Tuesday, May 12, 2009

Salsa Cinema: Big Shot-Caller

While deeply rooted in the cultural environment of 1970’s El Barrio, salsa music has developed a truly international appeal. It also has a passionate rhythmic drive perfect for dancing that directly appeals to the awkward protagonist of Marlene Rhein’s salsa-flavored indie drama, The Big Shot Caller (trailer here), which opens this Friday in New York.

For protagonist Jaime Lessor, salsa simply represents freedom, passion, and a brief respite from being an uptight white guy. However, his unfortunate eye condition (Nystagmus) leads him to bury his dancing ambitions, instead immersing himself in wage-slave drudgery. Lessor’s family ties are also severely frayed. He rarely visits a father who only cares about his next poker game, and he is doggedly avoiding his estranged sister Lianne, who ran away from home fifteen years ago.

Initially, Lessor only agrees to see Lianne to get advice about a rare romantic prospect, Elissa, an Upper Manhattan party girl. It is pretty clear Lessor and Elissa are not going to work, but she is a woman giving him attention, so he falls hard. When the inevitable happens, it sends him into a personal tailspin. Depressed and suddenly unemployed, he turns to the only one who will take him in: his wayward hipster sister. At first, the ungrateful loser is miserable to be around, but slowly he and Lianne re-establish their relationship.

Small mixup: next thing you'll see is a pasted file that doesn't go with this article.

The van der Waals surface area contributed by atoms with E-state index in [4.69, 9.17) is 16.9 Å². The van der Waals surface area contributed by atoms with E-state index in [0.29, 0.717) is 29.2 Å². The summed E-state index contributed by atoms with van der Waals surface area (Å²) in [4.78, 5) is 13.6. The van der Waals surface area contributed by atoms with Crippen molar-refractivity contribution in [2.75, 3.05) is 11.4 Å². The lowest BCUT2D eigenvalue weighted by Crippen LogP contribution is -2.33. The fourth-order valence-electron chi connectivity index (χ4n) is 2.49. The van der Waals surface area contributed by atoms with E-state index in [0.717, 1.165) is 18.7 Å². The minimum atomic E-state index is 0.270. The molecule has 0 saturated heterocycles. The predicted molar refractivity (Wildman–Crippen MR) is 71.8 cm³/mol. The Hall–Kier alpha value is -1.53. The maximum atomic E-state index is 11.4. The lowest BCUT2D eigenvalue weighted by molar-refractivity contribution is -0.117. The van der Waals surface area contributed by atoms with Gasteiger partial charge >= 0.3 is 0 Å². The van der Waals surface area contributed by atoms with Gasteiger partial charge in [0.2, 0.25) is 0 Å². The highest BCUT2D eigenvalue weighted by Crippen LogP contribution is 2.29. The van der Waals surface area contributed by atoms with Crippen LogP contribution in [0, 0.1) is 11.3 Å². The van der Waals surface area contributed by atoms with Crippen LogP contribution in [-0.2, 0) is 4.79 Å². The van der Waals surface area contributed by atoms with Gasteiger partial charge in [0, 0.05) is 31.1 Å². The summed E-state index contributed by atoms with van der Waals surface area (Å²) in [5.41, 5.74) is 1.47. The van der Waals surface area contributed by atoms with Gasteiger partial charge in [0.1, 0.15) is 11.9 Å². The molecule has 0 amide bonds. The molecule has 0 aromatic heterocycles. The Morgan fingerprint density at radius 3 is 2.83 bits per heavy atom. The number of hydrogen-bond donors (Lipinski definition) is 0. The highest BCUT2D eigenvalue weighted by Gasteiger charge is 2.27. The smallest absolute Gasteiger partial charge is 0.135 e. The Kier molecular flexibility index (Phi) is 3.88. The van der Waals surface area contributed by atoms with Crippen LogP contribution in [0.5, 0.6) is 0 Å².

At its heart, Caller is a sibling story more than anything else. Music does play a significant role, but it never eclipses the personal drama. The big dance comes and goes, but life goes on. Salsa fans might be a bit disappointed the music is not more prominent in the film, but they will enjoy hearing up-and-coming salsa band La Excelencia perform two tunes.

Jaime and Lianne Lessor are played by real-life brother-and-sister David Rhein and writer-director Marlene Rhein. They are indeed convincing in the roles, as one would expect. Marlene Rhein, a former music video director who worked with the likes of 2Pac Shakur and Amy Winehouse, helms with considerable sensitivity and uses New York locations to excellent effect. As a screenwriter, she steers clear of easy sentiment and delivers some of the film’s best lines as the sarcastic but vulnerable Lianne.

At times Caller is painfully believable—life can be that way. It is strong feature debut for the Rheins, nicely enhanced by the salsa flavor and New York attitude. A favorite at last year’s New York Latino and ACE Film Festivals, Caller starts its regular theatrical run Friday(5/15) in New York at the Quad Cinema.